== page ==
FOR IMMEDIATE RELEASE
CONTACT: LANE WRIGHT
Governor Scott Signs Bill to
Give Florida Seaports Competitive Edge
HB 283 Removes Burdensome Regulation,
Saves Businesses $3 Million
Tampa, Fla. – In keeping his promise to reduce burdensome, job-killing regulation, today Governor Rick Scott signed legislation during a visit to the Port of Tampa that enables Florida ’s 14 deepwater ports to better compete with other ports in the Southeast United States . House Bill 283, sponsored by Representative Dana Young and Senator Jack Latvala, removes redundant state requirements established in 2000, prior to the current federal requirements adopted in the aftermath of 9/11.
“As the best place for international companies to import and export their products, Florida ’s 14 deepwater ports will now be able to compete with any port in the Southeast or on the entire Eastern seaboard,” Governor Scott said. “In Florida , we are taking a common-sense approach to reducing burdensome and expensive regulation so that businesses can grow and expand and create the jobs Floridians need.”
The Florida Ports Council estimates maritime businesses will realize approximately $3 million annually in direct savings by not having to undergo an additional and duplicative criminal history check at Florida seaports. To provide for the safety of Florida seaports, truck drivers, seaport workers and companies must prove a business purpose for port access and present federal credentials to prove they have been screened.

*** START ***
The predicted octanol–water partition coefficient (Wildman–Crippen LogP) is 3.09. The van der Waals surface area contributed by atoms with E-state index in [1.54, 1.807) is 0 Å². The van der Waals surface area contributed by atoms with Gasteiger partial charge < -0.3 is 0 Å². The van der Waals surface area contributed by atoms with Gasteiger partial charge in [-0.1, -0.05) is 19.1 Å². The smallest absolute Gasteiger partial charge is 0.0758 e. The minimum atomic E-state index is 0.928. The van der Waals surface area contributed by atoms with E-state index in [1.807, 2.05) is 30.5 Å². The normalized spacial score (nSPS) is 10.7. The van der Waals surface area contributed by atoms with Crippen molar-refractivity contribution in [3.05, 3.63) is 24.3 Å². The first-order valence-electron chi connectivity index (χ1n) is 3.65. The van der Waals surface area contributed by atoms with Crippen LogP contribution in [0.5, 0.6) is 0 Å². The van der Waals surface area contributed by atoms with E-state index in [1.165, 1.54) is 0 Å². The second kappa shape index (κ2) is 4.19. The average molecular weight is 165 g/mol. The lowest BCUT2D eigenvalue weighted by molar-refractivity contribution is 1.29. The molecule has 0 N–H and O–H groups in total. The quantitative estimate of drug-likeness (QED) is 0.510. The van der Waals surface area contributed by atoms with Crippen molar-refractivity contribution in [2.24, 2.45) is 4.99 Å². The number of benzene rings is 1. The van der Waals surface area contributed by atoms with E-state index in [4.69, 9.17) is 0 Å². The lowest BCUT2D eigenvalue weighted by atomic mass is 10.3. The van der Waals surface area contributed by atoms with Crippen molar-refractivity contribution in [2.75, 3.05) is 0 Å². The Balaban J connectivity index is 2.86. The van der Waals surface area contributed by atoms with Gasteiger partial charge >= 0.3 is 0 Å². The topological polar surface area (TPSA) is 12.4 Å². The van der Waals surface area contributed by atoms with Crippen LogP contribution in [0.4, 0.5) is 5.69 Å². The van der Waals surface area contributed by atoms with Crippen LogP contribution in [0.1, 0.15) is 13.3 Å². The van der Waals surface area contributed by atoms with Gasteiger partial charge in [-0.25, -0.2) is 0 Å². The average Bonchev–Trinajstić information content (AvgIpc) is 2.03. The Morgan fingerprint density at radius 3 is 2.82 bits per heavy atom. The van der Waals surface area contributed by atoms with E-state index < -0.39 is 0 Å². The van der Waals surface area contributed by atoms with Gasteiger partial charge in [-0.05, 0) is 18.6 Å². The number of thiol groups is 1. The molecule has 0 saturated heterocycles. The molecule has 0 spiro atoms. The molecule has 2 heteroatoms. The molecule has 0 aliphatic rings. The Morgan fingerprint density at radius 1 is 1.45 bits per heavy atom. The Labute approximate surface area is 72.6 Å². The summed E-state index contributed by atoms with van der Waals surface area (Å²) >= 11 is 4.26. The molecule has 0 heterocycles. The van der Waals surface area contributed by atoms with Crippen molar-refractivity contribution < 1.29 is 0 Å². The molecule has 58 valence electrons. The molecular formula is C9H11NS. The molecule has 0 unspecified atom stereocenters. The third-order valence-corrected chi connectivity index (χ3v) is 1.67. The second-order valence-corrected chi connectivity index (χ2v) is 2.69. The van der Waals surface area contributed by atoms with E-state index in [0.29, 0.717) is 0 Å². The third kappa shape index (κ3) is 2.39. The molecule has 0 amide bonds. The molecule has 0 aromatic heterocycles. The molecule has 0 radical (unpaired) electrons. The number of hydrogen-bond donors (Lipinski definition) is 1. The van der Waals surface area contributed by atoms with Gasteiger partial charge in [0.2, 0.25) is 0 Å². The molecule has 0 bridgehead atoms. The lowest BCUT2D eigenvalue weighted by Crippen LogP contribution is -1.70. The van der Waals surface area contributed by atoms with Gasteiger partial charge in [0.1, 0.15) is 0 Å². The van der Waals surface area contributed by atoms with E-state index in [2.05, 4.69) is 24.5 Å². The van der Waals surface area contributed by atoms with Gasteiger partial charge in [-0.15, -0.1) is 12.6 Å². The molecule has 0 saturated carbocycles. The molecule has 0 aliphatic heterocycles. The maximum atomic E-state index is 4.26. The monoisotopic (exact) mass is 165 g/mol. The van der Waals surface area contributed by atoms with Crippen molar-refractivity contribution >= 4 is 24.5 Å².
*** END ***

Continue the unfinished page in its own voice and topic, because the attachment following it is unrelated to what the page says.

Current federal law requires any person seeking unescorted access to any seaport facility in the country to obtain a federal transportation worker identification credential (TWIC card), which includes a background screening and a threat assessment. Florida was one of only a few states requiring both a federal and a state background check.
Florida’s Seaports Mean Big Business
· Florida ports mean big business and high paying jobs for Florida , according to the Florida Department of Transportation and the Florida Ports Council:
o Waterborne international trade moving through Florida ’s seaports was valued at $69.7 billion in 2010, representing 55.2 percent of Florida ’s $126.2 billion total international trade. Waterborne international trade increased 22.6 percent in 2010, up from $56.9 billion in 2009.
o Florida ranked fourth among the nation’s top exporting states in 2010.
o The average annual wage of seaport-related jobs is $54,400, double the average annual wage for all other non-advanced degree occupations ($26,933) and $15,000 more than the average annual wage for all occupations ($38,470).